Posts Tagged ‘star trek’

As a follow-up to Desert Island Discs, the team at work have been doing our top ten films, and this week was my turn. The only condition was that one of the ten had to be set in London. Once again, I’ll be buggered if I’m writing all this lot up and not turning it into a blog post.

Forbidden Planet (1956)

I remember watching this, aged about 8, sitting on the floor at school during one of our headmaster’s film nights. As most people know, it’s Shakespeare’s Tempest mixed with a bit of Freud and set in outer space. The special effects contain some real “how did they do that back then?” moments. And notice that the starship is a flying saucer and the crew are all men – that was the status quo in almost all science fiction back then and would be for another ten years, until Star Trek rewrote the rules. The “sequel” is also well worth seeing 😉

Daleks’ Invasion Earth: 2150 A.D. (1966)

My London film. Well the first half is set in 22nd century London (that looks awfully like 1960s London).
This is the second of the two Peter Cushing Doctor Who films, big(-ish) budget, technicolour, remakes of the first two Dalek TV stories. To be honest I prefer the TV version – the scenes of Daleks patrolling an abandoned London are much more atmospheric in B&W. But this film is more important because this was repeated on telly almost every summer holiday from the mid-70s onwards so several generations of Doctor Who fans grew up with this version in their childhood memories. So much so, that at least one later TV episode references events as they took place in the film, not the original.

The Italian Job (1969)

(Also got some London bits) I haven’t seen the remake. Why would I want to?

Kelly’s Heroes (1970)

Just a private enterprise operation.

The Sting (1973)

Probably the best confidence trick movie ever. And parts of it are ripped off by almost every episode of Hustle.

Star Wars (1977)

I am a member of the Star Wars generation. This film came out at the exact moment in my childhood for me to be hooked. And that’s why we have the original here, not the “more grown-up” The Empire Strikes Back. This was when George Lucas knew how to have fun, before CGI, before the “expanded universe”, before we all became cynical.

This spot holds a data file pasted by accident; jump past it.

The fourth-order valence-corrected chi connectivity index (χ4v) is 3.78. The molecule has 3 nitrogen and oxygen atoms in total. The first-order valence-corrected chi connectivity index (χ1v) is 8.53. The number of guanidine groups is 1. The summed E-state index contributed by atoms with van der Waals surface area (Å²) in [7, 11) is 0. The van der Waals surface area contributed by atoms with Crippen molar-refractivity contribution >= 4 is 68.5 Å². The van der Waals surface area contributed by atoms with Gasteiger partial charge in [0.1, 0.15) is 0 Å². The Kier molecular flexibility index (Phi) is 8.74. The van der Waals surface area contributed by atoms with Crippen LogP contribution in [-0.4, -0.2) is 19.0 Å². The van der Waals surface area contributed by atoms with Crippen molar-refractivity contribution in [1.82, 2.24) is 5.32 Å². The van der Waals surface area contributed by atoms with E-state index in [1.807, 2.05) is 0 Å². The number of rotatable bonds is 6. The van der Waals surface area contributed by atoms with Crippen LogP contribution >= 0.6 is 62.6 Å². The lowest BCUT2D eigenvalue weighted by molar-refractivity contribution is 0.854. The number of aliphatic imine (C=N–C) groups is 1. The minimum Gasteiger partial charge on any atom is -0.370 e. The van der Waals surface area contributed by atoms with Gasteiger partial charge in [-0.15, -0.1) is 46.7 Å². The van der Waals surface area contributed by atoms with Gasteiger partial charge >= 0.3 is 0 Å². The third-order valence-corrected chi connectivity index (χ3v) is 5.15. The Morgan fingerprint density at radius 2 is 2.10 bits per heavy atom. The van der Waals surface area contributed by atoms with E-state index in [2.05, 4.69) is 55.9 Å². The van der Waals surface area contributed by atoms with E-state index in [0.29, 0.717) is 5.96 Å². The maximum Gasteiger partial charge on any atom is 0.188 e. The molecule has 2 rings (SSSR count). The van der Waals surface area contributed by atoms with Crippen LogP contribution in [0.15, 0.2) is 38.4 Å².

Star Trek II: The Wrath of Khan (1982)

There have been 11 Star Trek movies to date. Some of them are rubbish; some of them are good fun; two of them are really quite splendid. This is the film that saved Star Trek. After the worthy but dull and expensive Star Trek The (Slow) Motion Picture, this is the film that remembered that Trek should be fun and brash and really over acted. This is the film that gave us some of the finest Shatnerisms. (Including, of course, Khaaaaaan! )

Aliens (1986)

I think that the Special Edition of this was the first film I owned on video tape. An incredibly influential film – twenty years later and films, comics, computer games are still playing with variations of the future-war look created here. “I say we take off and nuke the site from orbit. It’s the only way to be sure.”

The Usual Suspects (1995)

This was from a period when I was going to the cinema a lot and seeing a lot films that have really stuck in my mind (Unforgiven, Apollo 13, Once Were Warriors, Quiz Show, Strange Days, Ed Wood) but this one stands out. Repeated viewings are about spotting clues and inconsistencies but if you saw it first without any spoilers, watching the story unfold without knowing how what came next was something special.

Hot Fuzz (2007)

(Also got some London bits) Best British film of the decade? If you grew up in the home counties, where winning village of the year was a big deal, then parts of this film are worryingly accurate…

To describe someone as “the best actor in TNG” obviously falls into the category of damning with faint praise. 😉

What prompted my previous post was going to see Waiting for Godot on Wednesday, this production has a very impressive cast list: Ian McKellen, Patrick Stewart, Ronald Pickup and Simon Callow. And it struck me that Patrick Stewart looked a little uncomfortable and stiff, in particular with the physical comedy aspects of the production.

Basically, what Linnie said.

I would sit down and watch Patrick Stewart in almost anything (but I gave up on Eleventh Hour after one episode ‘cos it was just dull) but there’s a certain type of part he does very, very well and outside of that he’s still good but not the greatest.

We only think of Patrick Stewart as a really good actor because he was the best actor in TNG.


The new Star Trek film rocks.

Everything that mattered was right, and many of the things that didn’t matter as well (they even did the sideburns).

However, I have a problem with Scotty, it’s quite simply that Simon Pegg + scottish accent = Wee Hughie from The Boys and that brings to mind all sorts of very strange crossovers.

Seen the pics from the new Star Trek film yet? Spoilers ahoy ‘cos here are the treknical ones…

Hands up who thinks that this ship looks like it should be an intermediate stage between the movie-era Enterprise and the Ambassador class? I can hear the fanboys screaming…

So this is the USS Kelvin, destroyed some time before the main timeframe of the movie. NCC-0514. Hmm, I want to see more. And, on the really pedantic level, how does this fit into the same registry scheme that includes the NCC-638 USS Grissom form ST III?